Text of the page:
Goins, Writer

On Writing, Ideas, and Making a Difference

When Fear Is Your Friend (and When It’s Not)

From Jeff: This is a guest post by Alexis Grant. Alexis is an entrepreneurial writer, digital strategist and thought leader in the careers community. She offers a free newsletter that’s pretty popular with writers.

Do you feel a twinge of nervousness every time you publish a blog post? Need an extra gym session when you submit a manuscript revision? Have to give yourself a pep talk before reading aloud at your writer’s group?

Here’s a secret: We all do. We all are afraid.

Scary Gargoyle Statue

Photo credit: Steven Depolo (Creative Commons)

Feeling nervous before you ship is normal. In fact, if you don’t feel a little fear when you release your work into the world, you’re probably not putting your whole heart into it.

So how do you get past that scary feeling in your gut and get your work out into the world?

The key is being able to tell Good Fear from Bad Fear.

After that, all you need to know is how to make that fear work for you (believe it or not, it’s possible).

The difference between Good Fear and Bad Fear

What’s the difference between these two types of fear?

Good Fear is the kind that screams, “RUN!” when a bear shows up at your campsite.

It’s that knowing feeling in your gut when you’re about to make a bad decision. It’s the lump in your throat that tells you to hold back when you’re not ready to put your best foot forward.

In other words, Good Fear is the kind you should listen to. And Bad Fear is its evil stepsister.

Bad Fear is what stands in your way when you try to leap outside your comfort zone. It says you’re safer when you stay put. It’s the enemy you need to stare down — if you’re going to achieve your dreams.

Unfortunately, sometimes it’s hard to tell the two fears apart. It’s easy to mistake the good kind from the bad kind, and sometimes Good Fear even turns into Bad Fear that holds you back.

How I faced the fear of quitting

In the weeks leading up to my decision to quit my job and make a living as a writer, I had a horrible feeling in my stomach. I was scared. Scared to make the right choice. Scared to tell my boss. Scared to leave behind a reliable paycheck.

Much of this anxiety stemmed from the decision to leave a “good job.” I didn’t hate my job; it was good and secure.

So why in the world would I think about leaving? Was I crazy? I mean, who does that — in this economy?

Even though I was head-over-heels excited about the potential of working for myself, I was still petrified of taking the leap. That feeling was Bad Fear, and I knew it.

I knew if I allowed that fear to guide me, it would keep me from accomplishing something great. To kick it to the curb, I reminded myself: When you’re preparing to take a big risk, anxiety is normal.

The fear might never go away

Every time I release a new guide as part of my business, I face this same fear. I wonder: Will people like it? Will they learn something? Will they be satisfied? Will they tell their friends?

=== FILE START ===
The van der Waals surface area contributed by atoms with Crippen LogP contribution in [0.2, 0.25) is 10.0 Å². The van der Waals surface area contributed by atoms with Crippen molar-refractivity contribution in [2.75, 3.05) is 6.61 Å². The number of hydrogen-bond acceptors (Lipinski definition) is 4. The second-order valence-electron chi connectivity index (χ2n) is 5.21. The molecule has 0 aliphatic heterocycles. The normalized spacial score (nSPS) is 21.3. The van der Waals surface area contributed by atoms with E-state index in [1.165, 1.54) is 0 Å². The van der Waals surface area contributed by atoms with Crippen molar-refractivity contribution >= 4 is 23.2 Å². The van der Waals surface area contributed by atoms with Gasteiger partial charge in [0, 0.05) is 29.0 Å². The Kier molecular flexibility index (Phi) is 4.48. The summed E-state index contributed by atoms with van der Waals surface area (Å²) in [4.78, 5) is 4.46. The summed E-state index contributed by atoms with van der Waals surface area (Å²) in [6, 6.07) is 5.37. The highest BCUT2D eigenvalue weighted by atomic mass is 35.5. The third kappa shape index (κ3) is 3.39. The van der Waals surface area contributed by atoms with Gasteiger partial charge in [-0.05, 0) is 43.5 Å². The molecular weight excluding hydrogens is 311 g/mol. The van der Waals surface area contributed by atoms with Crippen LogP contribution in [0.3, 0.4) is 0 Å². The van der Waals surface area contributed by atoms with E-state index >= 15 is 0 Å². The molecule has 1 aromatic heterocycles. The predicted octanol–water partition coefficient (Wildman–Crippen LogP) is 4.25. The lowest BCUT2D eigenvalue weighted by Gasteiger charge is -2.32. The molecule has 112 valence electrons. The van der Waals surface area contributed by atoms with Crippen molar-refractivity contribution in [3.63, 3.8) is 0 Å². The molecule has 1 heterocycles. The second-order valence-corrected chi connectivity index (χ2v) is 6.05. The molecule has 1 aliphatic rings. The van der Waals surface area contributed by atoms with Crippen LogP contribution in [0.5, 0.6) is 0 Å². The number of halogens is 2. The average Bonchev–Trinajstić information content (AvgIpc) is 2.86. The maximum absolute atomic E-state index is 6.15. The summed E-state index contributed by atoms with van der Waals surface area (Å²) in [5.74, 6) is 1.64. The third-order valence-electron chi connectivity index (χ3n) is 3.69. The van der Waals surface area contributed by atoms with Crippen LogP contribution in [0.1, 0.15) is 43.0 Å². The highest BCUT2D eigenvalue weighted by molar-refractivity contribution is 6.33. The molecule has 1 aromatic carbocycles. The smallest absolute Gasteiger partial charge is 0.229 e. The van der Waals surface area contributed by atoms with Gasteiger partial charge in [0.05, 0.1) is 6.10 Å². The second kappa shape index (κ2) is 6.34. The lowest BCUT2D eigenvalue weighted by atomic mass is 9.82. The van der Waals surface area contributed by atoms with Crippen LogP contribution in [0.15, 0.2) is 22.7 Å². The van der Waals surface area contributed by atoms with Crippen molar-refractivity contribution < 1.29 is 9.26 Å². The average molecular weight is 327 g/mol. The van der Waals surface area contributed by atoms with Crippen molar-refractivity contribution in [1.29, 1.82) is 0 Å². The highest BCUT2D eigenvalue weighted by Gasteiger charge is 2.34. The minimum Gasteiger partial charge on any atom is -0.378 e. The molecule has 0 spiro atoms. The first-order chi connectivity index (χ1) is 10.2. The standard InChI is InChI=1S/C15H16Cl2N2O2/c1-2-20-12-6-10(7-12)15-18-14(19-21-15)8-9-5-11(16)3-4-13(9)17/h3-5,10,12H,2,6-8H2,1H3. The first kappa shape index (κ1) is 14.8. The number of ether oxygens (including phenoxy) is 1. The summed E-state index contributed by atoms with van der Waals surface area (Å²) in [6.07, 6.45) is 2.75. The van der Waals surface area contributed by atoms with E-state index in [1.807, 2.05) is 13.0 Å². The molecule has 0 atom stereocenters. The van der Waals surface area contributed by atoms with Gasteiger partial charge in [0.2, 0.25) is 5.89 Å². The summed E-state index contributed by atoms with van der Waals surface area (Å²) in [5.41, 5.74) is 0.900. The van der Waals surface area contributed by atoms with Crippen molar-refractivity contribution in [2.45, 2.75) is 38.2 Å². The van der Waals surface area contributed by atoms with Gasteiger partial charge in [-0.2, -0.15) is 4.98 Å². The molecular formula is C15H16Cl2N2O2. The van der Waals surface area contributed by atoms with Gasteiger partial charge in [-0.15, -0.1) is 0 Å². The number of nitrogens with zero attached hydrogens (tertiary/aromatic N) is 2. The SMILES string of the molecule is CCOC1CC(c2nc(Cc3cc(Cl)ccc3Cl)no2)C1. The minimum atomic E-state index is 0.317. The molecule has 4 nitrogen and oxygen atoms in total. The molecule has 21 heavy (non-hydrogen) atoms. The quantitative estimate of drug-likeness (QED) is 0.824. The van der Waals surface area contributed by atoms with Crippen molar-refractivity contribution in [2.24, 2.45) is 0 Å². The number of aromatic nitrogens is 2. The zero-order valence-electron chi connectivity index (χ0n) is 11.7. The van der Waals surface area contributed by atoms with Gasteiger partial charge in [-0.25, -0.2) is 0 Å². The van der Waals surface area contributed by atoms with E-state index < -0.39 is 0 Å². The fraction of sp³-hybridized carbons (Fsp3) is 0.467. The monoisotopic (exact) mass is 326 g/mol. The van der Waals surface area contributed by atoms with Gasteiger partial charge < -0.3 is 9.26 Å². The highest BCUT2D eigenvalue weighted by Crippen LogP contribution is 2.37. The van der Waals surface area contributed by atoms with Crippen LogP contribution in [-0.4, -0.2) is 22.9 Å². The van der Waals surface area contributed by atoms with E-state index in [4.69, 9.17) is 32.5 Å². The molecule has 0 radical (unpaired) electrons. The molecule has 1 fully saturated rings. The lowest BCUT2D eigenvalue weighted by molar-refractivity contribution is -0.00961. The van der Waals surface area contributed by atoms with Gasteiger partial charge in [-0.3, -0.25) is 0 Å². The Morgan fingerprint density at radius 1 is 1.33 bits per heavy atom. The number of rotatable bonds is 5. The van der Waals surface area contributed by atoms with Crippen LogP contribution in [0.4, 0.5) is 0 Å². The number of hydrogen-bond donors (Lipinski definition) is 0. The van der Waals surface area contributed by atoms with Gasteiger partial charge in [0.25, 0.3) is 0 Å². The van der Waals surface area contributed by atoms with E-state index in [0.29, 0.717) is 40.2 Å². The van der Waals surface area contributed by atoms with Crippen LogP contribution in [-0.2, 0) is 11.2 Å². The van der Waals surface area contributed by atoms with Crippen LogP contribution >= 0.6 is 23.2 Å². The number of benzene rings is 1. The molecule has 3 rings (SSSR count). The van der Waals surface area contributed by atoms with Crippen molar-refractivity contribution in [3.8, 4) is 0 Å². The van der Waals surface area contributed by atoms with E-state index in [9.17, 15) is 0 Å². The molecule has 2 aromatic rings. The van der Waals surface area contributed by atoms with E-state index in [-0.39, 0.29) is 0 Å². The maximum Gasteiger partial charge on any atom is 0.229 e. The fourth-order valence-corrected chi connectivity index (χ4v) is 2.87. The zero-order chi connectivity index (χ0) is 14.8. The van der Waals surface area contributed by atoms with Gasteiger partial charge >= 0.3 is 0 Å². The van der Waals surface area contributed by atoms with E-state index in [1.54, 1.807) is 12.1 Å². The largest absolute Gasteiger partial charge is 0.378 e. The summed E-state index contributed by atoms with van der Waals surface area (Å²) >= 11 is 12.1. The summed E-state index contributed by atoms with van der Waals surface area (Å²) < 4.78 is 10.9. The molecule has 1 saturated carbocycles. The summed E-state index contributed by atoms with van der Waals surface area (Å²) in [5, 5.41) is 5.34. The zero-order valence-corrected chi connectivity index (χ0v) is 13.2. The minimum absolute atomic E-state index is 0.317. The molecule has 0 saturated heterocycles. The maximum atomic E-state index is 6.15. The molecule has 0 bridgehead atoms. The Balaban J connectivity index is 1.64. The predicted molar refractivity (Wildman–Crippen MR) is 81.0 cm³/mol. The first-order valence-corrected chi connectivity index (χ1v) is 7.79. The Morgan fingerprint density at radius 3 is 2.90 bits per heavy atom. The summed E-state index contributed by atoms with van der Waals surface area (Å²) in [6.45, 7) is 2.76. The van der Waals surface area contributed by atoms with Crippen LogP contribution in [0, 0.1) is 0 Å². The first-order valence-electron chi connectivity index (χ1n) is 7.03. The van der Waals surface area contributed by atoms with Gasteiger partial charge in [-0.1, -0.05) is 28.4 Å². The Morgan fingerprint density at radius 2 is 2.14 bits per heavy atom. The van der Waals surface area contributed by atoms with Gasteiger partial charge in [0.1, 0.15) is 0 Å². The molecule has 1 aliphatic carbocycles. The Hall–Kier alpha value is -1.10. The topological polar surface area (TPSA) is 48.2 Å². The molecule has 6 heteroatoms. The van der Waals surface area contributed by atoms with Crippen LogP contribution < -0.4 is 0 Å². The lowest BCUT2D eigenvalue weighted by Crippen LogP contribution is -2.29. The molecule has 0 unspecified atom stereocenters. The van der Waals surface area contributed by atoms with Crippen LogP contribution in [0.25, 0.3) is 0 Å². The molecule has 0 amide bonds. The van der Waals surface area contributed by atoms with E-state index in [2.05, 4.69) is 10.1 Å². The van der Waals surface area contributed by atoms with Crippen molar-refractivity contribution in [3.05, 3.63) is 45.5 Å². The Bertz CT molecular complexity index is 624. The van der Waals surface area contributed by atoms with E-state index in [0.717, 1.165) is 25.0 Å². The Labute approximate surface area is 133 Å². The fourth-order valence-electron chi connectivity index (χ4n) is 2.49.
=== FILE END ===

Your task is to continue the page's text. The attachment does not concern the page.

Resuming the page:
I think the same thing we all think when taking a risk: What if I fail? When this happens, I bring out the Good Fear/Bad Fear meter. I ask myself:

Is this the kind of fear that will push me to create my best work, or will it instead prevent me from releasing my ideas to the world?

If the former, I hold back. I wait until I get to excellence. If the latter, I push through and persevere.

You have a decision to make

You have a message the world needs to hear. Believe it or not, whether they hear it is up to you — and you alone. You can let fear control you, or you can use it:

  • Let fear propel you toward your goals. But don’t let it scare you away from bigger dreams.
  • Let fear push you to do your best. But don’t let it keep you from shipping.
  • Let fear help you stay grounded. But don’t let it keep you from living the life you’re meant to live.

Know the difference between Good Fear and Bad Fear — when it deserves your attention, and when you should tell it to take a hike and just keep chugging along.

When’s the last time you were afraid to move forward, and how did you? Share in the comments.

Note: Alexis has a special offer for readers of this blog for the next week. You can buy two of her eBooks for the price of one. If you’re interested in starting a side business and/or launching a successful social media strategy, check out these guides.

About Jeff Goins

I write books and help writers get their work out into the world. I am the best-selling author of four books, including The Art of Work. Each week, I send out a newsletter with free tips on writing and creativity.

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  • Good post. Fear ABOUT something you are DOING is normal.  Whenever we step out of our comfort zone there is inevitable fear – it’s what keeps us safe.  Fear OF DOING something is the bad kind – when we DON’T do something (we want/need/know will help us) because we’re scared.  The difference is the choice of doing.  I choose to do something even though I will be scared compared with I choose not to do something because I’m scared. Thanks!

  • ChadMillerBlog